Friday, December 17, 2010

Small Business California - Some Accomplishments for 2010

Please see below some of the accomplishments of Small Business California for 2010. This is a partial list.

I think Small Business California has become a significant player for small businesses in Sacramento and Washington. If you are not a member please consider joining today.

The emails you receive from me I think keep you up to the minute on what is going on. Do any other organizations you belong to do this?

You can join by going to

Scott Hauge
Small Business California
2311 Taraval Street
San Francisco, CA 94116


• Educating California small businesses regarding legislation that impacts businesses in California. Educate government leaders regarding the quality of state services to small businesses. Educate state officials regarding the potential impact of legislation on small businesses. Create a forum for dialogue between state government and small business. Educate and assist small business in creating and complying with public policy and related matters.

• Small Business California has presented at numerous forums information on the Patient Protection and Affordable Care Act (PPACA) and how it impacts small businesses. These were for the Sacramento Journal, Rotary Clubs, Women’s League of Voters, and other community groups. Small Business California continues to be a frequent source for the media.

• Small Business California participated in a conference put on by the U.S. Treasury and the Small Business Administration on small business lending.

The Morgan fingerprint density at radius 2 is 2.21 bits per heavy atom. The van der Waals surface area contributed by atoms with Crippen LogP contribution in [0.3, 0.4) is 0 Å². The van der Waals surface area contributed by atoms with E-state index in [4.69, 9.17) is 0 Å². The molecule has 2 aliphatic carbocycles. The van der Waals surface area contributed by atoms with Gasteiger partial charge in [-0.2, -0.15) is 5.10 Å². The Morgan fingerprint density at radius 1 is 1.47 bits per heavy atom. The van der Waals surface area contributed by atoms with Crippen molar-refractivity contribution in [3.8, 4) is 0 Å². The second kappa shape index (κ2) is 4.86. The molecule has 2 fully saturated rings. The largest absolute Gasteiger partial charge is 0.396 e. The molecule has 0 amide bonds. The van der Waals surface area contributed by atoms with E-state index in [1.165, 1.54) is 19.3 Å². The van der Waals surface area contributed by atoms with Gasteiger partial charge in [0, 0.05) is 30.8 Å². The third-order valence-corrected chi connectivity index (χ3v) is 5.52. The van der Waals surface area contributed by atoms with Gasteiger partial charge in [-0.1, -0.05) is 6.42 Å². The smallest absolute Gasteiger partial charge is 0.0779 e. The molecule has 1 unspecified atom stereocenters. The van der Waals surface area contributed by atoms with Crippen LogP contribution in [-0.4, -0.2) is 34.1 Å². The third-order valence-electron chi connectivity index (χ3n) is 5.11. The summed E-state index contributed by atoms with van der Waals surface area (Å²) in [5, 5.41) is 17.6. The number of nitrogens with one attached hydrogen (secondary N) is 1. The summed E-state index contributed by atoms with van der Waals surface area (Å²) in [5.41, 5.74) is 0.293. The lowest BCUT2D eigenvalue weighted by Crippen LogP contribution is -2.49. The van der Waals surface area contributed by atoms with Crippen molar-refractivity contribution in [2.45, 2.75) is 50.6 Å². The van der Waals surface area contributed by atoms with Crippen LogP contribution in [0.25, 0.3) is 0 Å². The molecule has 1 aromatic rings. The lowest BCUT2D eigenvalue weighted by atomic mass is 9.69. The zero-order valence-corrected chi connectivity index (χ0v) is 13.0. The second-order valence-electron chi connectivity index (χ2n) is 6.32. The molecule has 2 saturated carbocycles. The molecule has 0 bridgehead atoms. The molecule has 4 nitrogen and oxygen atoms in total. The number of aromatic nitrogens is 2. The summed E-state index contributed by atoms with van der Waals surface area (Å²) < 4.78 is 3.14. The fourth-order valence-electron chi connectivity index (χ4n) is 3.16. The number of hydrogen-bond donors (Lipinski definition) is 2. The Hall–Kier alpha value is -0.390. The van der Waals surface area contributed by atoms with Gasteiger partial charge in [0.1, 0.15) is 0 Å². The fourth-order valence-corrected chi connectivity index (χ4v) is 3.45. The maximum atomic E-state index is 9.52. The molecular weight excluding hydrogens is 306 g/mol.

• Small Business California played a major role in the passage of the Small Business Jobs bill and was recognized by Speaker Pelosi for their efforts.

• Small Business California and President Scott Hauge was given the Distinguished Service Award for 2010 by the National Association of Government Guaranteed Lenders.

• Small Business California completed its annual survey with over 2700 responses from small businesses around the state. As in the past, this survey had responses from every county in the state. The survey is used to set Small Business California’s agenda and received media coverage around the state.

• Small Business California played a major role in the passage of the Health Exchange bills in California. Member Janet Hildreth spoke at the Governor’s signing ceremony.

• Small Business California has become a major source of information to the California Endowment on Small Business Attitudes towards the PPACA.

• Small Business California served on the Advisory Board of the Insure the Uninsured Project (ITUP). ITUP is a non-partisan organization that works with state government, community and business organizations and employers to increase healthcare coverage of California’s estimated 6.6 million uninsured.

• Board Member Laura Harris represented Small Business California on the Department of General Services Advisory Board.

• Small Business California is a member of the National Small Business Association.

• Small Business California worked together with CPUC and CA IOUs to continue to develop and improve On Bill Financing (OBF).